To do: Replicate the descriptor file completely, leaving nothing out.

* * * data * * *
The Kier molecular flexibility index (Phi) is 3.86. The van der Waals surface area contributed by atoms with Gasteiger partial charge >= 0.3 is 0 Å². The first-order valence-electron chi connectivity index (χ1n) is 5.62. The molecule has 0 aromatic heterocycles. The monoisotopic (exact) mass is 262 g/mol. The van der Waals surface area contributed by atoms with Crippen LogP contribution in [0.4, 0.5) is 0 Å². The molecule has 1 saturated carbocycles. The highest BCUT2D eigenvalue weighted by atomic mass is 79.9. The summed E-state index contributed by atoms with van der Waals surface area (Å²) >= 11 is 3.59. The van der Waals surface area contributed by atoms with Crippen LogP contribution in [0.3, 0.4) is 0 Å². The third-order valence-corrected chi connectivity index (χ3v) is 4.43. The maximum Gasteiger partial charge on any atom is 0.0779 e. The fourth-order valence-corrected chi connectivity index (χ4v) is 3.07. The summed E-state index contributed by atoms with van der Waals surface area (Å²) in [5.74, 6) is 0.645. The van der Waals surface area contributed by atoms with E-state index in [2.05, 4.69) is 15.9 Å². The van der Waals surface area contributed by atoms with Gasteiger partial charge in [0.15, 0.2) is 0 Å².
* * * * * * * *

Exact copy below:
The Kier molecular flexibility index (Phi) is 3.86. The van der Waals surface area contributed by atoms with Gasteiger partial charge >= 0.3 is 0 Å². The first-order valence-electron chi connectivity index (χ1n) is 5.62. The molecule has 0 aromatic heterocycles. The monoisotopic (exact) mass is 262 g/mol. The van der Waals surface area contributed by atoms with Crippen LogP contribution in [0.4, 0.5) is 0 Å². The molecule has 1 saturated carbocycles. The highest BCUT2D eigenvalue weighted by atomic mass is 79.9. The summed E-state index contributed by atoms with van der Waals surface area (Å²) >= 11 is 3.59. The van der Waals surface area contributed by atoms with Crippen LogP contribution in [0.3, 0.4) is 0 Å². The third-order valence-corrected chi connectivity index (χ3v) is 4.43. The maximum Gasteiger partial charge on any atom is 0.0779 e. The fourth-order valence-corrected chi connectivity index (χ4v) is 3.07. The summed E-state index contributed by atoms with van der Waals surface area (Å²) in [5.74, 6) is 0.645. The van der Waals surface area contributed by atoms with E-state index in [2.05, 4.69) is 15.9 Å². The van der Waals surface area contributed by atoms with Gasteiger partial charge in [0.15, 0.2) is 0 Å².